The university ranked seventh overall among universities identified as doctoral/ research institutions, and fifth among all participating universities in the grounds category.

The 2016 Sustainable Campus Index, a publication of the Association for the Advancement of Sustainability in Higher Education (AASHE), highlights top-performing colleges and universities in 17 areas and overall by institution type, as measured by the Sustainability Tracking, Assessment & Rating System, or STARS.

Oregon State was the first Oregon university to be rated by STARS, and received gold designations in 2011, and 2013- 2016.

“Being included in AASHE’s 2016 Sustainable Campus Index is always great, and it’s nice to see a summary of the best sustainability-related work of our fellow higher education institutions,” said Brandon Trelstad, OSU’s sustainability coordinator.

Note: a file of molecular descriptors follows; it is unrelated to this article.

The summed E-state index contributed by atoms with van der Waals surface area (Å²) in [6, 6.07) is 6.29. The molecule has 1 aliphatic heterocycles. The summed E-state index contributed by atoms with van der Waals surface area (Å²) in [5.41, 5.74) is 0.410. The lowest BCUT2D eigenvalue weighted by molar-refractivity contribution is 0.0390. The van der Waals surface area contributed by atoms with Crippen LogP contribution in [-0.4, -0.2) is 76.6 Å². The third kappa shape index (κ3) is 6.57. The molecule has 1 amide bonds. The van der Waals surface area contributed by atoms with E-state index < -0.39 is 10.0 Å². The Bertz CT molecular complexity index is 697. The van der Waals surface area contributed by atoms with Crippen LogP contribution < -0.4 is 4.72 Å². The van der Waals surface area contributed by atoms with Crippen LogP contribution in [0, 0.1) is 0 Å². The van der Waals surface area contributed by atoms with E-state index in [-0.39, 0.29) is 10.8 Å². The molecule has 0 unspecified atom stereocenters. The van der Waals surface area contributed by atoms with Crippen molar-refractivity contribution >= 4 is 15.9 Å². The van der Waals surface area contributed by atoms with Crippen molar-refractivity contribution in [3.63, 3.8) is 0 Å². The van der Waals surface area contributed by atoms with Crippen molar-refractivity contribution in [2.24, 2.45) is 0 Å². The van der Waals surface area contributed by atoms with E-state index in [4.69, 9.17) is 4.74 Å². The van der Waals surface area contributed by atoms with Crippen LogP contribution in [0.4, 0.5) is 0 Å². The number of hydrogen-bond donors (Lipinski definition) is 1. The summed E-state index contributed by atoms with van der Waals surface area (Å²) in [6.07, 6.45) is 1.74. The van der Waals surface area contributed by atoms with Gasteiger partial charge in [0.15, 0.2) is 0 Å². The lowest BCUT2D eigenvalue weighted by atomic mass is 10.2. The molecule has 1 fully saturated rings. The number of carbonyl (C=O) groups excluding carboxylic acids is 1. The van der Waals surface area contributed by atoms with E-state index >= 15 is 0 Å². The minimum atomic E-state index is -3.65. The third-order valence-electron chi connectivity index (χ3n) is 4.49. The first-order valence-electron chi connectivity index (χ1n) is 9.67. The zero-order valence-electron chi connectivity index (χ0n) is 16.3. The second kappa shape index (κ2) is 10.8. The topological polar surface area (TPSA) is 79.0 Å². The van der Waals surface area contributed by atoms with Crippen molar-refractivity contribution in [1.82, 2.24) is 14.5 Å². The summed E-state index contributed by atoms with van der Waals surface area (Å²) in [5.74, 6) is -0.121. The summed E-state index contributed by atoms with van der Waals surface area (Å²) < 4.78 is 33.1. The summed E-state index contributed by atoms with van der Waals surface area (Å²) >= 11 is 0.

“However, one of the nicest surprises was we were featured in the very short list of colleges and universities with zero or near-zero data errors in their STARS submission. STARS requires input of thousands of data points and I’m glad that the culture of high-quality control and attention to detail in the Sustainability Office, and our partner departments, is recognized.” 

The index also featured a short story on OSU’s humanitarian engineering program, which is one of the few of its kind co-located with a Peace Corps Masters International program. Faculty from engineering, the humanities, public health and forestry all participate in the program. Recent projects by students in the program include creating modeling tools for micro-hydro development in Pakistan and ground-sensing stations for an international trans-African hydro-meteorological observatory.

To view the complete index: https://drive.google.com/file/d/0Bxl_G1Xg76XlMTNPZ2pLa3NrUjg/view